For a time after Pilgrim went off to college, Morgan dreaded going to places on Kingdom Mountain that he and his older brother had once frequented. Places where Pilgrim had taught him to wait for a buck to slip down to a stream to drink. Brooks where they’d caught the vividly colored little native trout that lived in every rill on the mountain. The big lake, Memphremagog, which stretched twenty-five miles north into French Canada, where they’d watched the snow geese alight, thousands of them, sailing out of the dense clouds in family gaggles of four and fi ve and six on their way north to Baffi n Bay or south to the Chesapeake. Once, while they were trolling on the lake in the birch canoe they had made, Morgan had hooked a huge deepwater fi sh, probably a lake trout but possibly a sturgeon. The fi sh had towed the canoe for almost a mile over the border, between the steep mountains rising abruptly three thousand feet out of the water, before breaking off with Morgan’s homemade red-and-white lure in its mouth. The two brothers loved to camp overnight on top of Kingdom Mountain, high above the treeline, where you could see four different states and deep into Canada. One night, tenting on the mountaintop with their cousin Dolton Kinneson, a great bear of a fellow who was Pilgrim’s age but in his head much younger than Morgan, they’d watched the entire northern sky fl are blue, green, red, silver, yellow, and pink from the northern lights. Pilgrim had told them about the Canadian voyageurs, fur traders in colorful tuques and sashes, who paddled thirty-foot-long canots du nord in grand flotillas from Montreal to Lake Athabasca and a place with the wonderful name of Flin Flon—twenty-fi ve hundred miles and back again, racing to beat the onset of winter, singing their stirring paddling songs, penetrating wilderness never before seen by anyone save a few scattered bands of Cree. At twelve and thirteen and fourteen, Morgan had longed to go north with these bold adventurers.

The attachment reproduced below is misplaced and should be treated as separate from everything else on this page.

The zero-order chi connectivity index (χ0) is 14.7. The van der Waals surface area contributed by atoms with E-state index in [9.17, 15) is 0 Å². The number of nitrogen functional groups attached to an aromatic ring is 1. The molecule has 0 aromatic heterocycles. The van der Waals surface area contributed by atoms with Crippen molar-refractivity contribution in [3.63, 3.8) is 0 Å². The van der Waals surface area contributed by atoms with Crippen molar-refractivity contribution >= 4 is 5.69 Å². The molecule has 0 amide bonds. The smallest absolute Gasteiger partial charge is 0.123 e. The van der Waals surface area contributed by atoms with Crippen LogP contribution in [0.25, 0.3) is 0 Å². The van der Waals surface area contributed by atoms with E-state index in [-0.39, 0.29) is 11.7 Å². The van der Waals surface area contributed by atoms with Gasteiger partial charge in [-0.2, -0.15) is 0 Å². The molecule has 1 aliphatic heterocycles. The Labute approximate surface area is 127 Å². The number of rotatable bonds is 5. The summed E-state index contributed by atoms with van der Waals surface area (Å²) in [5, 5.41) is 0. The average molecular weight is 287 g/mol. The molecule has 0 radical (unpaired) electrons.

He and Pilgrim and Dolton had brought Professor Agassiz to the mountaintop to examine the glacial erratics, boulders carried down from the Far North by the great ice sheet. They’d showed him the Balancing Boulder, a gigantic round rock as big as their farmhouse, perched on a smaller fl at-topped boulder, with strange glyphs that the professor called runes carved into it beside pictographs of a whale, a walrus, and a reindeer. The professor believed that the pictographs and the runes might have been carved by Norse explorers hundreds of years before, but neither he nor anyone else could tell for certain. Only that the carvings were very ancient. Sometimes Morgan and Pilgrim played a variation of blindman’s bluff at the Balancing Boulder, shutting their eyes and reaching for the boulder to see which rune they touched most often. Even when he tried not to, Morgan usually touched the symbol ~ Pilgrim ~.
At all of these familiar places Morgan had felt terrible pangs of loneliness ever since Pilgrim had gone missing in Pennsylvania. The plan had been taking shape in his mind for some weeks. After Pilgrim went off to war he continued to write to Morgan, though not to their parents. He told Morgan that he felt they were still close in spirit because they both loved the same places on the mountain. Pilgrim had liked to josh, calling Morgan “soldier” or “Natty,” after Natty Bumppo, the fabled scout in Fenimore Cooper’s novels. Morgan’s parents were too serious-minded to do much joshing. As for the aged cousin, she had never joshed in her life.
“Did Lord Jesus of Nazareth sit around the woodstove cracking wise with his cronies?” she said. “Did he, cousin?”
“I believe not,” Morgan’s father admitted.
“I believe not, too,” Mahitabel said quite viciously. “Lord Jesus of Nazareth never laughed in his life. Not once. Nor did Paul.”
“Laughing wasn’t Jesus’ department,” Morgan’s father conceded.
“It wasn’t Paul’s department either, from what I can gather about Paul.”
“They knew that laughter is a sin,” Mahitabel said. “That laughter besmirches the creation. I detest laughter.”
The old woman opened her daybook, in which she kept a careful running account of all that she detested, along with clippings of crimes and atrocities culled from the gazettes Morgan’s father subscribed to. “Look you,” she said, removing a cutting from the Washington Intelligencer of two weeks ago. “Do you call this funny? Do you laugh at this?” The heading read, fi ve hardened killers escape from york state prison camp. Below, in smaller type, “Family of Four Found Hanged. Murderers Said to Be Bound for the South.”
The article, which Cousin Sabbath School now pr...